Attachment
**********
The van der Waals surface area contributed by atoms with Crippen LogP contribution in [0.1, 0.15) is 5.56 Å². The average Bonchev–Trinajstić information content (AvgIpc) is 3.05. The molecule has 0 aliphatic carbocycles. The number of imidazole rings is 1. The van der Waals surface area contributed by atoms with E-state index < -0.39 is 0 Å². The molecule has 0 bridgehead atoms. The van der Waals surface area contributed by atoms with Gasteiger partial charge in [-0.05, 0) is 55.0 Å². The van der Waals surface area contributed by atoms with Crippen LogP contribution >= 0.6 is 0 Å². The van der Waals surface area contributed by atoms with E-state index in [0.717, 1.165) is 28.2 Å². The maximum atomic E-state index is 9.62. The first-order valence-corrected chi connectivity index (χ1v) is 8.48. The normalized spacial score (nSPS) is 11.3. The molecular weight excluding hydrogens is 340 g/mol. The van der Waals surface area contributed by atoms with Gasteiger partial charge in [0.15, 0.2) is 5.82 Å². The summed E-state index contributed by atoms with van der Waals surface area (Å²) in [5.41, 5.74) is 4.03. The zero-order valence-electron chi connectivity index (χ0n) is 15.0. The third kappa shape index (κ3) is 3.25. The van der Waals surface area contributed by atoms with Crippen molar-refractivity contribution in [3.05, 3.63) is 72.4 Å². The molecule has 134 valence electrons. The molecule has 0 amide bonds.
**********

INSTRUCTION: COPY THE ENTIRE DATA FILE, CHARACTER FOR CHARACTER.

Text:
The van der Waals surface area contributed by atoms with Crippen LogP contribution in [0.1, 0.15) is 5.56 Å². The average Bonchev–Trinajstić information content (AvgIpc) is 3.05. The molecule has 0 aliphatic carbocycles. The number of imidazole rings is 1. The van der Waals surface area contributed by atoms with E-state index < -0.39 is 0 Å². The molecule has 0 bridgehead atoms. The van der Waals surface area contributed by atoms with Gasteiger partial charge in [-0.05, 0) is 55.0 Å². The van der Waals surface area contributed by atoms with Crippen LogP contribution >= 0.6 is 0 Å². The van der Waals surface area contributed by atoms with E-state index in [0.717, 1.165) is 28.2 Å². The maximum atomic E-state index is 9.62. The first-order valence-corrected chi connectivity index (χ1v) is 8.48. The normalized spacial score (nSPS) is 11.3. The molecular weight excluding hydrogens is 340 g/mol. The van der Waals surface area contributed by atoms with Gasteiger partial charge in [0.15, 0.2) is 5.82 Å². The summed E-state index contributed by atoms with van der Waals surface area (Å²) in [5.41, 5.74) is 4.03. The zero-order valence-electron chi connectivity index (χ0n) is 15.0. The third kappa shape index (κ3) is 3.25. The van der Waals surface area contributed by atoms with Crippen molar-refractivity contribution in [3.05, 3.63) is 72.4 Å². The molecule has 134 valence electrons. The molecule has 0 amide bonds.